Paladino's Problem

"We bought this property back in 2012, looking to do a retail-type development," Paladino said.

Since then, he's had several rounds of discussions with potential tenants and village leaders trying to overcome the site's geographical limitations. The property steeply descends down to Onondaga Street.

"It's a challenging piece of property due to the topography on the site," Paladino said. "There's a drop from roughly 25 feet on the site. We've explored many different options to do something on here."

"In order to make this work, you're going to excavate that front piece (for the west-side building)," Machelor said. "I don't get why we have to excavate in order to make something that we don't really want to happen. It's already at street level."

Paladino said, "We're going to rebalance the site."

Planning Board members have asked for more street level units.

Paladino said that would be difficult, because tenants have different requirements for visibility, parking and drive-thru access.

"We've been working on this for 14 months now with them," he said. "We've gone round and round and round with them, and other retailers. And we've had some people just walk away, but other people come back and ask us, 'Can you set everything back?' And we're, like, 'The village isn't totally going to go for that.' "

Paladino said he and his team have tried to imagine every scenario and every possible placement for the three buildings.

"In doing it, for various reasons, all different options we've tried here because of cost issues and/or tenant issues to make them comfortable, we haven't been able to make something work," he said. "What we're trying to do here is bring together our ideas, some of the town's recommendations, and things we've discussed with some other people here in the town over the last, probably, eight to nine months, and different tenancies that we're trying to mix into this project, also."

Paladino said he wants a mix of regional and local tenants. In order to do that, he needs to have a few national tenants, too, or the rent would be prohibitive for the smaller businesses.

"We have commitments from one tenancy - from McDonald's - at this point. That's the only tenancy we have a commitment from. Other ones have looked at it, but, when they've heard some of the feedback from the village and some others, they sort of want to see what we ultimately get approved on this site before they make further commitments to it, and where, exactly, their costs would come in based on that plan that we do have done," Paladino said.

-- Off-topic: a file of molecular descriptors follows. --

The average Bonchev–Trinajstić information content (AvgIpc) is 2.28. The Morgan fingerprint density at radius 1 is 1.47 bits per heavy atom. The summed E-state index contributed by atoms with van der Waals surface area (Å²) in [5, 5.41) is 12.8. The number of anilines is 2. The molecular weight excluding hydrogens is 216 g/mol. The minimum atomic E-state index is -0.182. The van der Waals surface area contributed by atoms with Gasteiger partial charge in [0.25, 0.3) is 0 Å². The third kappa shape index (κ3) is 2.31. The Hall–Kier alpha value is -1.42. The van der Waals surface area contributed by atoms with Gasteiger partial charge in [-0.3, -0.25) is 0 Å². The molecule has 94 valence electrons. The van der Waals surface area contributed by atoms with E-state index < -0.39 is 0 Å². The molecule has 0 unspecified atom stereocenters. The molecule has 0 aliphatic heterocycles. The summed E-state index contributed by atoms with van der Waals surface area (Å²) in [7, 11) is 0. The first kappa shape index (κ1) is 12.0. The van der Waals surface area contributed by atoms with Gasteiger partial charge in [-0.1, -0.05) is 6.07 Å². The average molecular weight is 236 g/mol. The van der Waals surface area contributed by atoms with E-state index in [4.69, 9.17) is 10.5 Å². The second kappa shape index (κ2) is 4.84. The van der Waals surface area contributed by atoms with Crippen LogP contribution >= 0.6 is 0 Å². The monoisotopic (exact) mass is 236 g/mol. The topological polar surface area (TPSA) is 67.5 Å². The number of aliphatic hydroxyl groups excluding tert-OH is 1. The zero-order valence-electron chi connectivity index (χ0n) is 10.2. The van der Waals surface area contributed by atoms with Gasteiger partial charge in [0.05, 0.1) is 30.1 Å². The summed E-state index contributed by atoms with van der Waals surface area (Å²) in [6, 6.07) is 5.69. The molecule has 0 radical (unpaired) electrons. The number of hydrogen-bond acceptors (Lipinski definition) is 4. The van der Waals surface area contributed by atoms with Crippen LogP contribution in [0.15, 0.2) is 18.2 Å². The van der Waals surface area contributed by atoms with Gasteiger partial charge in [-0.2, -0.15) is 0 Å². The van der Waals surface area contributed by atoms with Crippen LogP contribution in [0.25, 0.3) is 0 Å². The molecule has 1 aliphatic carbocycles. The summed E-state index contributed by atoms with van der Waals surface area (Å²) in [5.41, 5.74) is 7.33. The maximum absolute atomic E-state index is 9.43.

Planning Board Pauses

The Planning Board discussed a motion to grant Paladino conceptual first approval.

"I'm really kind of reluctant to say, 'Yeah, well, the concept's fine,' and we have - and I do - have this list of 18 items to talk to you about," Machelor said.

"After this is done ... if we accepted it lock, stock and barrel, we live with it forever. That's the way it's going to be," he added. "If we say, 'Well, you know, we're not really ready for this - this concept - we're not into that,' it always becomes some potential use in the future - some potential other way of doing it in the future that's better than this.

"We don't want to settle for, 'OK, we've got to do something.' "

"I've since made a lot of concessions and moved some things and tweaked some things and added even more to it," Paladino said.

"I think that's helpful," Machelor said.

"Believe me, this thing's on our plate every single week for the last 14-15 months," Paladino said. "We've been working on this and talking about it."

"The village has a Center Street vision, which we've been working at for 30 years to try to make it like it is, and it's become iconic and popular," Machelor said.

"We don't want another hole in it," he added. "It's like property. There's only so much of it. We've only got so much Center Street, and we're kind of protective of it."

The Planning Board tabled the motion. Members will meet with Paladino Nov. 24 to go through the village codebook and discuss possible variance options.

The meeting is open to the public, but the board is unlikely to take comments from the audience. Machelor said no decision would be made at that time.

Pictured is an artist's rendering of Ellicott Development's Village of Lewiston plaza proposal. 

Pictured is an artist's rendering of Ellicott Development's Village of Lewiston plaza proposal.